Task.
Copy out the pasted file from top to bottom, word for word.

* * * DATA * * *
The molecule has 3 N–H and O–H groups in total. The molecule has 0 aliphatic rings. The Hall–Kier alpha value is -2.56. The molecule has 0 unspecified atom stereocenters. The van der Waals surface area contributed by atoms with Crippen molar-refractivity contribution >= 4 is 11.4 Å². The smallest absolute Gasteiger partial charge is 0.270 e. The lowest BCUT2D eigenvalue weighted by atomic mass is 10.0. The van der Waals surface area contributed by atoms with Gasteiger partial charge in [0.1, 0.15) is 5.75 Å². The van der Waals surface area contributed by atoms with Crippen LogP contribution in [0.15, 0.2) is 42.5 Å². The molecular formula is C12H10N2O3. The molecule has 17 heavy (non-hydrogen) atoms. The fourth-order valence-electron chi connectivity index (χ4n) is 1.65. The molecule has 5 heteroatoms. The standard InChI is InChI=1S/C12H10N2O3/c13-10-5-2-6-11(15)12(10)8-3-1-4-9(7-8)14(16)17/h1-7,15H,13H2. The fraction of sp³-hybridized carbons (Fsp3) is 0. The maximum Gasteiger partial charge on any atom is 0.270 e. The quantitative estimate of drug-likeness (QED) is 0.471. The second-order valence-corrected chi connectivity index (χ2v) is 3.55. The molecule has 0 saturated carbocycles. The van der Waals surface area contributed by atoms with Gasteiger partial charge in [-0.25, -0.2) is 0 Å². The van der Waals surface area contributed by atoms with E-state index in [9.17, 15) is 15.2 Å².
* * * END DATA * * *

The molecule has 3 N–H and O–H groups in total. The molecule has 0 aliphatic rings. The Hall–Kier alpha value is -2.56. The molecule has 0 unspecified atom stereocenters. The van der Waals surface area contributed by atoms with Crippen molar-refractivity contribution >= 4 is 11.4 Å². The smallest absolute Gasteiger partial charge is 0.270 e. The lowest BCUT2D eigenvalue weighted by atomic mass is 10.0. The van der Waals surface area contributed by atoms with Gasteiger partial charge in [0.1, 0.15) is 5.75 Å². The van der Waals surface area contributed by atoms with Crippen LogP contribution in [0.15, 0.2) is 42.5 Å². The molecular formula is C12H10N2O3. The molecule has 17 heavy (non-hydrogen) atoms. The fourth-order valence-electron chi connectivity index (χ4n) is 1.65. The molecule has 5 heteroatoms. The standard InChI is InChI=1S/C12H10N2O3/c13-10-5-2-6-11(15)12(10)8-3-1-4-9(7-8)14(16)17/h1-7,15H,13H2. The fraction of sp³-hybridized carbons (Fsp3) is 0. The maximum Gasteiger partial charge on any atom is 0.270 e. The quantitative estimate of drug-likeness (QED) is 0.471. The second-order valence-corrected chi connectivity index (χ2v) is 3.55. The molecule has 0 saturated carbocycles. The van der Waals surface area contributed by atoms with Gasteiger partial charge in [-0.25, -0.2) is 0 Å². The van der Waals surface area contributed by atoms with E-state index in [9.17, 15) is 15.2 Å².